Americans Are Doing More, Buying Less

In the past our family would go to exotic places like Mexico over the holidays, this year we stayed home

In the past our family would go to exotic places like Mexico over the holidays, this year we stayed home

There’s an interesting article in the New York Times about how American families are spending less money in these Recessional times and instead spending more time doing activities together.

The article features Rosario and Igor Montoya, who used to buy things like crazy for their kids. Since their income has dropped, now they spend the weekends paddling around in a pink canoe they bought secondhand, making boats and statues out of the sticks and rocks they find on the islands near Biscayne Bay.

I’ve never been big on shopping (in fact, I’d rather have swine flu than go to the mall) but our family was definitely part of this national trend of buying less and doing more over the holiday break.

In the past over the holidays we’ve traveled to exotic places like Loreto, Mexico.

This year we stayed home.

We spent our time together going on family hikes (don’t get an idyllic picture here. We dragged the kids outside kicking and screaming), scootering to the park, making elaborate dinners with dishes like roasted beets in pistachio nut butter and homemade gnocchi, having family clean-up sessions to Janet Jackson (volume: loud–both the music and the whining), and playing card games together: Uno, Crazy Eights, and Go Fish.

On New Year’s Day we played Apples to Apples (Etani, Leone, and I were one team since Etani can’t read and Leone can’t hold her head up completely) and James made figgy pudding (as in “Oh, bring us some figgy pudding; Oh, bring us some figgy pudding…”), which has to steam for three hours on the stove.

We won’t even be going on a road trip anytime soon. Our car, a compact Geo Prizm, only seats five people so now that Leone is here we would have to rent a car for all six of us to drive anywhere together. But I’m not complaining. Though part of me is sorry that we don’t have the money in our budget to visit family back East or go someplace warm and fabulous this year, mostly I’m just grateful to be where we are.

Besides, the kids are clamoring to learn to play poker. That should keep us busy for a long time to come.

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8 thoughts on “Americans Are Doing More, Buying Less”

  1. Spot on, Jennifer. Our son is in his twenties, so we’re empty nesters now. However, even before the recession (and when our son was younger), our family made a point of using our creativity instead of our wallets to enjoy our free time. From playing board games to dancing to loud music at home (which you noted in your post), there are so many fun ways to connect without spending lots of cash. We also played “tourist in your own hometown,” which is a great way to get to know your own community. It’s amazing how many people haven’t even been inside there public libraries — where many wonderful free activities are hosted for kids and families. As my son will tell you, those are the times that are remembered later on — more than the fancy trips.
    .-= Cindy La Ferle´s last blog ..Now on the stands =-.

  2. Sounds like a divine holiday break to me! Ours was very similar, only cue a lot more television and movies and a lot less of the outdoors (we had colds and negative 35-degree windchill for half the break).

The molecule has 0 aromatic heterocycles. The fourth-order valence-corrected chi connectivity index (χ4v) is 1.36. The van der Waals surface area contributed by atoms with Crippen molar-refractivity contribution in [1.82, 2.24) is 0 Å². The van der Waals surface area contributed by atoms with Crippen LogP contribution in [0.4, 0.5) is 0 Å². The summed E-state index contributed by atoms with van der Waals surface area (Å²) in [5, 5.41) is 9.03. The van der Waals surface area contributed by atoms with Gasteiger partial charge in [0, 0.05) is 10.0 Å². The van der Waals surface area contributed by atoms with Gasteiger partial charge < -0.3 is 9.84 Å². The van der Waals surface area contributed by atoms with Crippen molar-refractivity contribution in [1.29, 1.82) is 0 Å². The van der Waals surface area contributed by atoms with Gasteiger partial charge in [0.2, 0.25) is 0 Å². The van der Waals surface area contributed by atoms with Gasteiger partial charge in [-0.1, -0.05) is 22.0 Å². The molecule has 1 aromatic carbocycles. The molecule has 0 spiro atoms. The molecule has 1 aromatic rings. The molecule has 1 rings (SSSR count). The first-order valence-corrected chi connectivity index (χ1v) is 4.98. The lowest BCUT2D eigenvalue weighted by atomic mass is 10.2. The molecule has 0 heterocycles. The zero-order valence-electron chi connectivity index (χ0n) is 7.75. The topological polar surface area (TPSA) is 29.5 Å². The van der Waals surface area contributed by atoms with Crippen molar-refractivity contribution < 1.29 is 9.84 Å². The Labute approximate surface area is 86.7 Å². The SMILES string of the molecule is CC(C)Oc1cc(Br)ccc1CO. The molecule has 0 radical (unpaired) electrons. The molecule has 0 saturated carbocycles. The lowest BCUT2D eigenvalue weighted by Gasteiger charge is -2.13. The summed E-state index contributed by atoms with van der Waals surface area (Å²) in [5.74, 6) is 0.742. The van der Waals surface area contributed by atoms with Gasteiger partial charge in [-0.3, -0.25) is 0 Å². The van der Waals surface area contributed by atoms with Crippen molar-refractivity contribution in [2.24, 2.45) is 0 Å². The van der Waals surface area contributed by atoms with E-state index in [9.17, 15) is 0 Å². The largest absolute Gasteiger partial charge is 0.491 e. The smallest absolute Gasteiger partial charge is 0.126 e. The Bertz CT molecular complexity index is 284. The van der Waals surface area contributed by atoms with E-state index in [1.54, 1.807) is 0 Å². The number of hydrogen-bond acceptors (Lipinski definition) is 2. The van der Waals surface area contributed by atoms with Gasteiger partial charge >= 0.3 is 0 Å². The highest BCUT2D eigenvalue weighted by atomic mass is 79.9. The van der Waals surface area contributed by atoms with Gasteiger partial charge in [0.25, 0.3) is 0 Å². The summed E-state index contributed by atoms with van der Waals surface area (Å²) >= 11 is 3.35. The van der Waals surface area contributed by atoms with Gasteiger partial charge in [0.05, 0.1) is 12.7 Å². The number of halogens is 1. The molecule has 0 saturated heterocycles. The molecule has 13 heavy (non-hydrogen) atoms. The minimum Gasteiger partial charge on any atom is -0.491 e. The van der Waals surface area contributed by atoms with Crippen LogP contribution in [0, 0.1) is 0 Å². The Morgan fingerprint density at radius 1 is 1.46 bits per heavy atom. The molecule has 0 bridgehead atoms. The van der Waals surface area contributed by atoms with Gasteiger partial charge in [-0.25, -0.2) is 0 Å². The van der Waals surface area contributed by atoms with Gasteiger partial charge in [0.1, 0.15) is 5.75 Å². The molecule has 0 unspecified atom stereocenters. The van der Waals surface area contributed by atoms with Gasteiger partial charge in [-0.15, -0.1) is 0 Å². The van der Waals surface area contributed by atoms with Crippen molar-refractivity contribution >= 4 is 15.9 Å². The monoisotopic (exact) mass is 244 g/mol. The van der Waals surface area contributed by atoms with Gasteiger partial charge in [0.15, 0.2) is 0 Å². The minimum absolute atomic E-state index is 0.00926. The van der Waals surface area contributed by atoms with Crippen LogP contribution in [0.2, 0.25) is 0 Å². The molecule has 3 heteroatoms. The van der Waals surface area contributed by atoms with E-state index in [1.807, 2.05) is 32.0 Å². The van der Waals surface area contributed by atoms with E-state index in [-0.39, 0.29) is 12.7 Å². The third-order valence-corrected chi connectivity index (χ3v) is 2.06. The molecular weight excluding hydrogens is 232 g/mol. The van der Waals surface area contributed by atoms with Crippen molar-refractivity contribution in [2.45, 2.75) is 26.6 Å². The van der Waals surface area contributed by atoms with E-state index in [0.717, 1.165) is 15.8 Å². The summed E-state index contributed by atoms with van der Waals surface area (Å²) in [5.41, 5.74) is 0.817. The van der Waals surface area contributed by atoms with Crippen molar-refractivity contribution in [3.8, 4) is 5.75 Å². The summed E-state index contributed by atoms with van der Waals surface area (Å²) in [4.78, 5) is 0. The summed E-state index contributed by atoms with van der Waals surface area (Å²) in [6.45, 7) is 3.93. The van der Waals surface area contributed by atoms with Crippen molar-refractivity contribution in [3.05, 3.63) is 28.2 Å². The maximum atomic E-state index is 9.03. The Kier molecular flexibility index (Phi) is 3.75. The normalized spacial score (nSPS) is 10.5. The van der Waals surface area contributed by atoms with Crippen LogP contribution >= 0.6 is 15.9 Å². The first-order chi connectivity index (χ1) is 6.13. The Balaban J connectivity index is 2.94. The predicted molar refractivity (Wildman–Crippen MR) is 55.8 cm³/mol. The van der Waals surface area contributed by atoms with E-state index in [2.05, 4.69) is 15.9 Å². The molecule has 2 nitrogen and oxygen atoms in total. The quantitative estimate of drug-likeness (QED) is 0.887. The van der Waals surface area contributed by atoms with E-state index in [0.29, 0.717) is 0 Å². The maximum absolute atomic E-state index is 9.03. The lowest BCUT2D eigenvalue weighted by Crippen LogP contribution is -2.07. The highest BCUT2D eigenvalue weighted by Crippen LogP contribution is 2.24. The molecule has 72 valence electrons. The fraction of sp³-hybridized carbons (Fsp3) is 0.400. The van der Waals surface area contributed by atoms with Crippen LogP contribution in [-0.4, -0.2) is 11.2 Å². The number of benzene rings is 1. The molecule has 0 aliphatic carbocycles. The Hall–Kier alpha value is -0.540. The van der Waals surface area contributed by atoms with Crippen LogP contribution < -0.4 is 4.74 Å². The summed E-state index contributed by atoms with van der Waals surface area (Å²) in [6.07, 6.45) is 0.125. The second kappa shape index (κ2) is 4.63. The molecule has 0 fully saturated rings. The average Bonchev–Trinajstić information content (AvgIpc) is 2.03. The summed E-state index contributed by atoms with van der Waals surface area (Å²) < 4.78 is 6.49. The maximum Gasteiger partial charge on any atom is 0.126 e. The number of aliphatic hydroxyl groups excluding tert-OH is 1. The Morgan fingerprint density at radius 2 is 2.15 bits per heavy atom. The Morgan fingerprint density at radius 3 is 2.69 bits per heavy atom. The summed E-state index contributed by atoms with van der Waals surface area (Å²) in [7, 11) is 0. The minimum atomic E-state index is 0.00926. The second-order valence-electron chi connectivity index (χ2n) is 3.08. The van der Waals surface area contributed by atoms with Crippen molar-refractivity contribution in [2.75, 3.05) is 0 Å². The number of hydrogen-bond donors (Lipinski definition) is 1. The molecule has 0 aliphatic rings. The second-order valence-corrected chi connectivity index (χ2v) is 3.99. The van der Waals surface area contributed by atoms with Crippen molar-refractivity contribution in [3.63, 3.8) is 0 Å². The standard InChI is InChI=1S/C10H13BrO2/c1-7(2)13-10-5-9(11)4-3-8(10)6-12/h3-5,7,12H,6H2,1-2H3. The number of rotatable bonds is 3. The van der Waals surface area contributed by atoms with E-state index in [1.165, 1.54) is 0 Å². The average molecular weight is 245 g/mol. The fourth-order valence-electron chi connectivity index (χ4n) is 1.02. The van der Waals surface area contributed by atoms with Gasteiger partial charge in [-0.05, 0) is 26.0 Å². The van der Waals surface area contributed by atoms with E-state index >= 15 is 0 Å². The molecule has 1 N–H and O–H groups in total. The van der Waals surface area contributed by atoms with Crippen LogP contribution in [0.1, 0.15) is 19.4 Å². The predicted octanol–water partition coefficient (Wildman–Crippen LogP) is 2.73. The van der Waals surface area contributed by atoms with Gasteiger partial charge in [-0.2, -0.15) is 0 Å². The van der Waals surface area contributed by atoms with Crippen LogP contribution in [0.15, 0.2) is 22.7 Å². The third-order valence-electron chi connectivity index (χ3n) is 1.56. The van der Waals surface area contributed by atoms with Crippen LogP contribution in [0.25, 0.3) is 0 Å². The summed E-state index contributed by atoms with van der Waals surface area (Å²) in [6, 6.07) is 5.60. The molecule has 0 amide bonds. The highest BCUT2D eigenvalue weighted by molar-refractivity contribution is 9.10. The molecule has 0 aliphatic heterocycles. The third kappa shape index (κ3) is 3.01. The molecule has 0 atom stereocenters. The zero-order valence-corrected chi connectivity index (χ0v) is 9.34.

3. Every year I say I am going to simplify it. This year circumstances demanded that. I enjoyed selecting one nice gift for each of my son’s family members. And, that was it! I spent down time with friends. Did no rushing around and made an exercise of keeping the spirit of good will alive. My favorite example. I let someone who seemed to be in a hurry go ahead of me at the hair salon. When I was leaving, the stylist told me that this grateful person had paid for my haircut.

    I got a warm, fuzzy feeling reading your description of your holiday activities. Some thoughtful gifts are always fun to give and get. But, the age old adage is tried and true. We all want and need the best gift of all. Loving time together. A precious commodity.

  4. When I think back to my childhood, it was the experiences that I remember most fondly. We once drove across the country in a station wagon, camping along the way. Stuff like that. I do remember maybe two toys that I was fond of. But I mostly remember what we did together.
    .-= Alisa Bowman´s last blog ..How to Accept Defeat, Part 3 =-.

  5. I think you are right, that fewer people will be going on vacation this year. I can tell you no one is visiting the Web site for my B&B, whereas last year, I had a number of bookings already by mid-January. Family vacations do stick with you. I particularly remember our old Dodge breaking down in Baltimore, before there was a tunnel.
    .-= Alexandra´s last blog ..The Little Coffee Shop That Could =-.

  6. One of my favorite things to do with my kids – who are now in their 20’s – is to prepare Thanksgiving dinner all together, each one responsible for a dish. More than travel, this gives us great time together. And when we have the occasional blackout, I like it even better – there are no distractions at all, and that’s the best time to sit around and do something so many of us forget how to do – TALK.

    My fondest memories from my childhood are just these – baking cookies with my grandmother, and camping out in the backyard, making up stories with my siblings.

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